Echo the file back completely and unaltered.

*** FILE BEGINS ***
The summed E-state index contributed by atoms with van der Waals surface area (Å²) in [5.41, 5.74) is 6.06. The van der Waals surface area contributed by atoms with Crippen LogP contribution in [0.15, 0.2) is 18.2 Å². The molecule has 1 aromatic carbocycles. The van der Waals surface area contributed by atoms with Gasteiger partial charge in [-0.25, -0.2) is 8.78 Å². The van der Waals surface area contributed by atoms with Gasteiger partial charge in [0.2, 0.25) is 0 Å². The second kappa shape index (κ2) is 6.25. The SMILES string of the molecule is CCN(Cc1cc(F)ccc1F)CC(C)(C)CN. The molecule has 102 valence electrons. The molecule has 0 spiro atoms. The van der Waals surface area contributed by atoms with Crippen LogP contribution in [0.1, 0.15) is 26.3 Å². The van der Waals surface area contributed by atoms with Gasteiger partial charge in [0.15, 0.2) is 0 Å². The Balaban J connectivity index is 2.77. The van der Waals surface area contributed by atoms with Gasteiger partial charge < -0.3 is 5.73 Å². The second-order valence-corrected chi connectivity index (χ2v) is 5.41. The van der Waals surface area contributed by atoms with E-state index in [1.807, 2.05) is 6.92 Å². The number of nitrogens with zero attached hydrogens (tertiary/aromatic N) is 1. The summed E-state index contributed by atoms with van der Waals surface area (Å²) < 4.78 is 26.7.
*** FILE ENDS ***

The summed E-state index contributed by atoms with van der Waals surface area (Å²) in [5.41, 5.74) is 6.06. The van der Waals surface area contributed by atoms with Crippen LogP contribution in [0.15, 0.2) is 18.2 Å². The molecule has 1 aromatic carbocycles. The van der Waals surface area contributed by atoms with Gasteiger partial charge in [-0.25, -0.2) is 8.78 Å². The van der Waals surface area contributed by atoms with Gasteiger partial charge in [0.2, 0.25) is 0 Å². The second kappa shape index (κ2) is 6.25. The SMILES string of the molecule is CCN(Cc1cc(F)ccc1F)CC(C)(C)CN. The molecule has 102 valence electrons. The molecule has 0 spiro atoms. The van der Waals surface area contributed by atoms with Crippen LogP contribution in [0.1, 0.15) is 26.3 Å². The van der Waals surface area contributed by atoms with Gasteiger partial charge in [0.15, 0.2) is 0 Å². The Balaban J connectivity index is 2.77. The van der Waals surface area contributed by atoms with Gasteiger partial charge < -0.3 is 5.73 Å². The second-order valence-corrected chi connectivity index (χ2v) is 5.41. The van der Waals surface area contributed by atoms with E-state index in [1.807, 2.05) is 6.92 Å². The number of nitrogens with zero attached hydrogens (tertiary/aromatic N) is 1. The summed E-state index contributed by atoms with van der Waals surface area (Å²) < 4.78 is 26.7.